“Stripping tools to remove the outer Cat 5e or Cat 6 cable jackets are a critical step that is often overlooked. An improperly set blade depth on the stripper can nick the inner conductor insulation and leave a ‘shiner,’ making the inner copper conductor visible where it should not be visible. This can lead to shorts and premature cable failure. Impact punchdown tools with 110 blades for data and 66 blades for telecom applications are the most common termination tools used as they are versatile and can be used on wall jacks as well as cross connects and rack-based termination points.
“The counterpart to the punchdown tool is the modular plug termination tool. Whereas the punchdown tool terminates twisted-pair cable to a female jack, the modular plug termination tool terminates the twisted-pair cable to a male connector. Jacks and plugs are the predominant termination connectivity devices for twisted-pair cabling.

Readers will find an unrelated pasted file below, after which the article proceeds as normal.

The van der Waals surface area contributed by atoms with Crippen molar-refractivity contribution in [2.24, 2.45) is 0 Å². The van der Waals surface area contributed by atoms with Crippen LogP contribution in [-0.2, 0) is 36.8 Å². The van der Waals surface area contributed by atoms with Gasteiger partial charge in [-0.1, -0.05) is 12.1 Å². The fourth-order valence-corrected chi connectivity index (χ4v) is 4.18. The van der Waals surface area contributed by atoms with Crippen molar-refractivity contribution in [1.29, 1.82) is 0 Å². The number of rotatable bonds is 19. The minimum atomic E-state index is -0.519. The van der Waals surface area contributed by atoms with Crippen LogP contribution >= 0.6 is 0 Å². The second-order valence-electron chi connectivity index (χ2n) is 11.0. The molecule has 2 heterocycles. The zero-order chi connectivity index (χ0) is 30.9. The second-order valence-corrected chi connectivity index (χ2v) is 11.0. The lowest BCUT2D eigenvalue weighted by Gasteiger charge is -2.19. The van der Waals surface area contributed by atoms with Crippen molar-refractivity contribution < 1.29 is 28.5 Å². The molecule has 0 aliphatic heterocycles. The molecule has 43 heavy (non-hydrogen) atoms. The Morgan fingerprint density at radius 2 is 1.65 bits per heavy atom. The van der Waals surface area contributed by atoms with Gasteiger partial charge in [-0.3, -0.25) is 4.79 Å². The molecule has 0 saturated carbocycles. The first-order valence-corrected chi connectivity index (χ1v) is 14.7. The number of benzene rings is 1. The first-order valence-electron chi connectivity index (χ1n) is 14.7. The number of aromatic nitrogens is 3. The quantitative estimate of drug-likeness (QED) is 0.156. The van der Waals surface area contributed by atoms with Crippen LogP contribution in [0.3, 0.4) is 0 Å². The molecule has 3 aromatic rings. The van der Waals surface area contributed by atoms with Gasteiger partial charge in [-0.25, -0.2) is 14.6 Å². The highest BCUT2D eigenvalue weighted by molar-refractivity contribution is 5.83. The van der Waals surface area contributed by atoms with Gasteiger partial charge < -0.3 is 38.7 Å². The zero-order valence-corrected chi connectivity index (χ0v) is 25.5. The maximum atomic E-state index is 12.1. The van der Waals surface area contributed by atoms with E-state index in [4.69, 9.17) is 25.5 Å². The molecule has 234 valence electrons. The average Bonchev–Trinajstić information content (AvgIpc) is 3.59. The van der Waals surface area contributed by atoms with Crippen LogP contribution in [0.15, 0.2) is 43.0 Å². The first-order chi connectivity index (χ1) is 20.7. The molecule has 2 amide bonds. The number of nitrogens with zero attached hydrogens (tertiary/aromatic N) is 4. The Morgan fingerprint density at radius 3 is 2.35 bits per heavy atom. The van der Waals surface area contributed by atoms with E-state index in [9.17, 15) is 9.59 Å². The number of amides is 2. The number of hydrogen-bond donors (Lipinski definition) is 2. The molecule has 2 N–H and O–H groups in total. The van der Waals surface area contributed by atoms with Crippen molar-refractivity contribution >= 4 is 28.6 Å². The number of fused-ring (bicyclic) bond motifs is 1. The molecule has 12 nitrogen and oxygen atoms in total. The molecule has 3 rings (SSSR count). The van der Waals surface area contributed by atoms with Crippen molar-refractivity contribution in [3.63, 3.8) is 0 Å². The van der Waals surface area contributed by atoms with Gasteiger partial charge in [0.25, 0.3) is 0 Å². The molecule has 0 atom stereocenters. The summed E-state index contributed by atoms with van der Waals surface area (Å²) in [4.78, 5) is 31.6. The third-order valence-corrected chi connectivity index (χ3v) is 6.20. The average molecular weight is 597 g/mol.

“Evolution of tools has made compression tools more versatile and accepting of F/BNC/RCA and other connectors, reducing the need for multiple tools.
“More imported tools targeted at the do-it-yourself market have appeared over the past two years and are suitable for occasional installations but are not constructed of materials that are critical to a long-lasting, accurate tool. They are made of more plastic and less metal with fewer replacement parts and are like disposable tools.